from When The Last Ocean Dies

Kate Taylor’s Books and Art Ursine logic

The River Daughter

For many years those who saw Arman Peace’s dramatic depictions of nature as a sensuous woman, wondered about the model in his paintings. When Aquia came through the tunnels, they learned she was his aunt, Coventina, the spiritual leader of Anahita, and the lover of Arman Peace.

The villages of River Valley are ruled by rotating volunteer councils, but Anahita is the only one headed by a spiritual leader. Her name is Coventina. She is descended from the first River Daughter, and she is revered for her wisdom. Few remember a time without her, but she has only ruled since the death of her husband several decades ago.” A soft smile touched Aquia’s lips, as though a secret hid behind them in wait. “The whispers say her touch can heal the most wounded soul. And they also say that same touch can burn through the skin and destroy the unwary fool.

from When The Last River Dies

Coventina visits one of Arman Peace’s paintings of her. It was painted to commemorate the day they conceived Dante. But she continues to seed the trail of half-truths about her love for Arman Peace, one which is the yearly festival devoted to the celebration of love. The residents of River Valley believe it kept alive the memory of the man she loved with all the passion and heartbreak of good myth. Coventina has her reasons for allowing them to continue to do so.

As you get older, my young novice, you will understand how little separation exists between those you loved and the time that passed. It becomes all one thread that weaves our hearts to one another. You can cut it. You can burn it. You can bury it. But there is no way to destroy every single thread, and all it takes is one to hold the memory inside you forever. Just one solitary thread.”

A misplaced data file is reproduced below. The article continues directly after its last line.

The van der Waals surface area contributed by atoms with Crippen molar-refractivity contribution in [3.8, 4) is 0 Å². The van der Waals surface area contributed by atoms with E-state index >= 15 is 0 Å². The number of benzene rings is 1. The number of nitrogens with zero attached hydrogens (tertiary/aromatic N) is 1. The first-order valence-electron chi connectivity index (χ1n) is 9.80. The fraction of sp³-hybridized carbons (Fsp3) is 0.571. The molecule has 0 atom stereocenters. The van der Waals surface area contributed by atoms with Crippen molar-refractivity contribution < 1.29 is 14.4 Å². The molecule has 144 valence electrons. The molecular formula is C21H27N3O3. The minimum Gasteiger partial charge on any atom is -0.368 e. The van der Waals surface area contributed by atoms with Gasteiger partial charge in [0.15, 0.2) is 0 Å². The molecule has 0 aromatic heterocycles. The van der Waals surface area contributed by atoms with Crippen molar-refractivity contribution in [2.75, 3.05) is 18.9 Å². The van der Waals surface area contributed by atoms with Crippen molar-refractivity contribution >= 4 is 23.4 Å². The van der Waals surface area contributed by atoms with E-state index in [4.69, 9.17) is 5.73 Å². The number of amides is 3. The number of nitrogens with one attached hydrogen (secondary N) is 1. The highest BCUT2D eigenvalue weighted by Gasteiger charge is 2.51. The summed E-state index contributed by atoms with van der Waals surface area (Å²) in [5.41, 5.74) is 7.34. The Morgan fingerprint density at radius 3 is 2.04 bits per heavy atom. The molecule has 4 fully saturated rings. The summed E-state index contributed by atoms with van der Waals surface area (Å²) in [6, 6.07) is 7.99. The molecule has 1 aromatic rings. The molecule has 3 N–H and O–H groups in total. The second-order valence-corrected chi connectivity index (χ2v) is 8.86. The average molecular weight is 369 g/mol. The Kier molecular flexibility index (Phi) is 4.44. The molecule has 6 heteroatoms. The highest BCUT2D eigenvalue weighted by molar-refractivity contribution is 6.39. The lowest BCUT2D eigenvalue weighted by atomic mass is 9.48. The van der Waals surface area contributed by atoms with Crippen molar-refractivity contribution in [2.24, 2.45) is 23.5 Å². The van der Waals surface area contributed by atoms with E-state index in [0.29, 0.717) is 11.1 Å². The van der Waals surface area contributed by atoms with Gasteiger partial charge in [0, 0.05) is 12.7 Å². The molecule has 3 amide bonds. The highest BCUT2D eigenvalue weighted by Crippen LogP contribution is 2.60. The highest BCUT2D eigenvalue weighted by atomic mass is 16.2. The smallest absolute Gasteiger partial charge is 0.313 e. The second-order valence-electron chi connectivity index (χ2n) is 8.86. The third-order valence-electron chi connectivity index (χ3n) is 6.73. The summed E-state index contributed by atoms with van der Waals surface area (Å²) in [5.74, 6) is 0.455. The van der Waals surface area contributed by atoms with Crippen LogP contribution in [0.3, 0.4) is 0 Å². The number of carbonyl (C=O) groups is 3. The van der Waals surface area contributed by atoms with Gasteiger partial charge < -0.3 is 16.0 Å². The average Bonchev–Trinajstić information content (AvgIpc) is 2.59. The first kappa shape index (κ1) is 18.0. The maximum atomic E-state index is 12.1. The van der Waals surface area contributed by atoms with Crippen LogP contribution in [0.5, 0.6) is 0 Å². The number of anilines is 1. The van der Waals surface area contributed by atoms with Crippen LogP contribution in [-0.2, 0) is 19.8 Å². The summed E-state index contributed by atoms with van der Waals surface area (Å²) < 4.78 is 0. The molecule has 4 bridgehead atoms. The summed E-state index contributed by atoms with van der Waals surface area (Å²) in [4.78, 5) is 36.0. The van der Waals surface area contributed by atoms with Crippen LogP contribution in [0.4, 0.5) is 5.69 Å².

from When The Last River Dies

In the third and final book Coventina, during her final days, reveals her reasons for keeping the truth hidden. She hands the secret to her grandchild, Calistina, the new River Daughter, to hold as she held it for all those years.

Coventina’s gaze drifted to the tall peaks visible through the small window cut into the stone wall of her cottage. “Human follies are perpetual. Societies grow and fall, and then they grow again only to fall again. Right now, we are climbing back up, digging our knuckles into the dirt. This is the time to decide the future, to make the decisions necessary to move forward.” She turned her focus back to Calistina. “Your generation will make those decisions, not mine. And you will have to continually defeat those who resist change, those who won’t cede power until the fires consume them. You will have to lead from strength and inspire from hope.”

from When The Last Ocean Dies

Kate Taylor’s Books and Arts Ursine Logic

The Philosopher Artist

The character of Arman Peace never appeared in any of the three novels, but he was a presence in all of them. Everything we know about him came from other people’s memories. That’s how we learned he was the one who shaped Yewen and Lilyani. That’s how we learned he was the one who changed the life of Anahita’s spiritual leader, and whose blood will run through its veins forever.